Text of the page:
Anger can be a powerful motivator, and it was that emotion early last century that drove fisherman, conservationist and writer Will Dilg to gather sportsmen to found a national conservation group to fight the "commercial exploiters of America."

The year was 1922. The month, January. The place, Chicago. The organization was the Izaak Walton League. Its rallying cry: "to defend soils, woods, water and wildlife."

Nearly from the outset, the "Ikes," as they would come to be known, worked in Minnesota, blocking a plan in 1923 to build roads into the state's boundary waters, or what is now the Boundary Waters Canoe Area Wilderness.

The Izaak Walton League is now recognized by many as an "environmental" organization, rather than the hunting and fishing group its originators might have envisioned.

In Minnesota, that's perhaps because the Ikes played such prominent roles in BWCA policy fights over the past century, most recently questioning whether mining of precious metals should be allowed near the wilderness.

Though organized at local levels, much like Ducks Unlimited and Pheasants Forever chapters, Ike chapters are in many ways conservation entities unto themselves.

Grassroots in every respect, each chapter decides how it can best improve the environment and outdoor heritage in its area. Then goes about doing it.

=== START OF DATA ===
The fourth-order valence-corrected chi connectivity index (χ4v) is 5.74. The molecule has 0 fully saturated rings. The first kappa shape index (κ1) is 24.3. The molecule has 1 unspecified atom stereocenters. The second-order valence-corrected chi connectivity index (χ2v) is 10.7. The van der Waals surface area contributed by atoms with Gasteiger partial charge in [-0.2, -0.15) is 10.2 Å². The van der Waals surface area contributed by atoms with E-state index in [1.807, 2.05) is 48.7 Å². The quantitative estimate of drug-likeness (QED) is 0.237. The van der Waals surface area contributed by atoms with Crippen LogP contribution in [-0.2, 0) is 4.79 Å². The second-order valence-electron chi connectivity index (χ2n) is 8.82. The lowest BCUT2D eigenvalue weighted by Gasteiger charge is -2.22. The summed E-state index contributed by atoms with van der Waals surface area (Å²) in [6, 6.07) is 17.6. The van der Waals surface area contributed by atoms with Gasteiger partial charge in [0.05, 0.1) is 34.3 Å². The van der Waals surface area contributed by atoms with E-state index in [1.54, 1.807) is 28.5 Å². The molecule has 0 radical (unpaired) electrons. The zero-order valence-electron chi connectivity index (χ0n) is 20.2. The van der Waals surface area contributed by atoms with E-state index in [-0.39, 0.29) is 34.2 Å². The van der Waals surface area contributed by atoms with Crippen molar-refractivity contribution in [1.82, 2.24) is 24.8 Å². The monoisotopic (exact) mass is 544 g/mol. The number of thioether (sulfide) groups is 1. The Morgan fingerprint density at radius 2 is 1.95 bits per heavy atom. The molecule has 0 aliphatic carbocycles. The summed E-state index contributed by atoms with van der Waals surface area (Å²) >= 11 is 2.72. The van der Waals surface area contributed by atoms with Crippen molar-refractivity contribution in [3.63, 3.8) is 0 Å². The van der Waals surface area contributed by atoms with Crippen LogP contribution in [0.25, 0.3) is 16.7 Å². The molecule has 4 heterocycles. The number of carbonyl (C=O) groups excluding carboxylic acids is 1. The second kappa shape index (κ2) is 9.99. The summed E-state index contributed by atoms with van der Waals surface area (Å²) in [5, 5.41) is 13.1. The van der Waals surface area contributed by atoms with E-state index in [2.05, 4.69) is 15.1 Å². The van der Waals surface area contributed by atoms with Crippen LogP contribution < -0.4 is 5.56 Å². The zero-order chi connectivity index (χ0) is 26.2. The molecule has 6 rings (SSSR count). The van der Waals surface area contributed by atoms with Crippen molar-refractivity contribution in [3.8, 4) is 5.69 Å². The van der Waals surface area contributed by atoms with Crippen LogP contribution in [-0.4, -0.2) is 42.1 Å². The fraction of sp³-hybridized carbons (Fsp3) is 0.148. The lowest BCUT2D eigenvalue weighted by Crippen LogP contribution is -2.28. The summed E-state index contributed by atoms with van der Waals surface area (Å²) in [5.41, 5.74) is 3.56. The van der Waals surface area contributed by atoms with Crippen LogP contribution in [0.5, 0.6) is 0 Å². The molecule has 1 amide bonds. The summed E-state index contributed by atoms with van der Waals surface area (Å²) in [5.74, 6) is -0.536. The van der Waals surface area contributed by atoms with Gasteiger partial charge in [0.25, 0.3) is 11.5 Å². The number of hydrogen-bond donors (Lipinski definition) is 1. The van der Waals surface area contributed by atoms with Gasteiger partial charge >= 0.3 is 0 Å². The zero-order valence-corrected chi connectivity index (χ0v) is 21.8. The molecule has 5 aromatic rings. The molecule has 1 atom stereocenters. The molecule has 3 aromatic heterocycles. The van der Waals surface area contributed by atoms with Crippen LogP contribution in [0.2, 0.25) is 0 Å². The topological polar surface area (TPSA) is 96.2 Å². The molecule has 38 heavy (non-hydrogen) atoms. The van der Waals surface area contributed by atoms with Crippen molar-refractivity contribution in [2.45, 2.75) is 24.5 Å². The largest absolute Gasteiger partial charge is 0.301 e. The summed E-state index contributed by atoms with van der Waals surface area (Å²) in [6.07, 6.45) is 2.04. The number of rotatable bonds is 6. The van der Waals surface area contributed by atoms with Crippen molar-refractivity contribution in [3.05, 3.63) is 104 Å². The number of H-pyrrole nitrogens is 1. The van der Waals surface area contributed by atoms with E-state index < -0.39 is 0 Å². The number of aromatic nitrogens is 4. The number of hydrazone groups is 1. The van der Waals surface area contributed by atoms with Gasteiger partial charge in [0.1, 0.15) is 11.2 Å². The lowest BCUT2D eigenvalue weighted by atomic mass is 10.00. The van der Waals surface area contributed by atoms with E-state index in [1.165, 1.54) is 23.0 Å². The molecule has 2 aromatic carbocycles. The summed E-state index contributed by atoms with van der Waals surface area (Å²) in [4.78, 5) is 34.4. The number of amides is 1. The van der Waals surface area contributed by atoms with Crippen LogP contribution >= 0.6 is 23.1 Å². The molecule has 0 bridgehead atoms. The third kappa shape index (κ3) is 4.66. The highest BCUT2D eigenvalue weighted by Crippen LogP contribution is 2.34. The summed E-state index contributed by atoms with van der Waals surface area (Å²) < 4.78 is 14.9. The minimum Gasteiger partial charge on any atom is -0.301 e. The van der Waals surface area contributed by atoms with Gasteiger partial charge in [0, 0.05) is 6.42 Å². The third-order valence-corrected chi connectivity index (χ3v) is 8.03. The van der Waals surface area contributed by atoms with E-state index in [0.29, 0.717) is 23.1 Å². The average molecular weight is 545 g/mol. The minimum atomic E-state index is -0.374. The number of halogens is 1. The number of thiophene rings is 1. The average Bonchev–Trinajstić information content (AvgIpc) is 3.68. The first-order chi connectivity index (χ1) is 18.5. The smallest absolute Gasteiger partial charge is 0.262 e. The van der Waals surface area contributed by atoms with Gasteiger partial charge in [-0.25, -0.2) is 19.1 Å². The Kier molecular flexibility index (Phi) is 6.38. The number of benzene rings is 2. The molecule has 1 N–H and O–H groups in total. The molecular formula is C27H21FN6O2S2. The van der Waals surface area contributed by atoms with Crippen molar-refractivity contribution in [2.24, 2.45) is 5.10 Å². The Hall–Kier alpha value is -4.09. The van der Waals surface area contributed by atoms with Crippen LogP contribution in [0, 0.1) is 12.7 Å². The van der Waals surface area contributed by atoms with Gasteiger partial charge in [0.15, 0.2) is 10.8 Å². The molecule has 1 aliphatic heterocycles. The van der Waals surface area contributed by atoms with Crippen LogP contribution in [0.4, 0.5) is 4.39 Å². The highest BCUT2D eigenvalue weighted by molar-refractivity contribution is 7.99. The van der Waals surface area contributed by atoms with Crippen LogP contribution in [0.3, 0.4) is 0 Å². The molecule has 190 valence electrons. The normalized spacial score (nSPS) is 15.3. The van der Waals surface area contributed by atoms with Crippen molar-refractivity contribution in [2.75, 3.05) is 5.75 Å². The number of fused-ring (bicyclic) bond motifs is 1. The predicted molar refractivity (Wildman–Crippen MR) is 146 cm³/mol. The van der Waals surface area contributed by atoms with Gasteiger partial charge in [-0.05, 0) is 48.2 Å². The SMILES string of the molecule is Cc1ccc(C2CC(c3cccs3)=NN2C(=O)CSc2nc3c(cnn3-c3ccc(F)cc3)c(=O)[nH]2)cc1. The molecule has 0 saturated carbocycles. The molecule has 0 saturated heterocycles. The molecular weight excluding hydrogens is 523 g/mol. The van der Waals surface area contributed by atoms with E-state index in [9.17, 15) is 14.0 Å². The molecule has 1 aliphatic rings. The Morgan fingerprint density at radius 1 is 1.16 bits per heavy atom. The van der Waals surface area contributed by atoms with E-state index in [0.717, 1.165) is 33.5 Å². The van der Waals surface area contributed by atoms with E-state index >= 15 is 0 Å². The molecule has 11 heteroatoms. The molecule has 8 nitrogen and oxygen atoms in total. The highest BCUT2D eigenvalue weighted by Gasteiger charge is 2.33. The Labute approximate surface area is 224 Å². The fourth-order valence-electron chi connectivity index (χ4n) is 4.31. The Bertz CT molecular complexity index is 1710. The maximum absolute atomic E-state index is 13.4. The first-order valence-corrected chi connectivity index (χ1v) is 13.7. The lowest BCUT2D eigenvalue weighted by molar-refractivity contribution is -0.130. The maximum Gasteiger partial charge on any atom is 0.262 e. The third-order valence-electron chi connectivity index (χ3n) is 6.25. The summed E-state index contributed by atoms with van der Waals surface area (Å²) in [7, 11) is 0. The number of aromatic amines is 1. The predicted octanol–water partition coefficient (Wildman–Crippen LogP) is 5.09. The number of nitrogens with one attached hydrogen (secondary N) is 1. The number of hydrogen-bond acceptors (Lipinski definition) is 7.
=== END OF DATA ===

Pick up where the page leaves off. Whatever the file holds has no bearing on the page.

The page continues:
League conservation victories in Minnesota, in addition to those it counts in the boundary waters, include the Upper Mississippi National Wildlife Refuge, created in 1924, Tamarac National Wildlife Refuge, Hamden Slough National Wildlife Refuge and Agassiz National Wildlife Refuge.

These and many other accomplishments aside, in 2012 the group finds itself at a bit of a crossroads. Unlike Ducks Unlimited and Pheasants Forever, the Ikes aren't species-specific in their concerns. Thus, to a degree, the group lacks a widely recognized conservation identity.

Hoping to burnish that image, reinvigorate its state membership and attract still more followers, Minnesota Ikes are hosting a 90th anniversary banquet and bash Aug. 25 at the Holiday Inn-St. Paul, at Interstate Hwy. 94 and McKnight Road.

Keynote speaker will be Don Shelby, retired WCCO-TV anchor. Tickets are $50 for adults, $20 for kids under 16.

More information is available online at or by phoning 651-221-0215.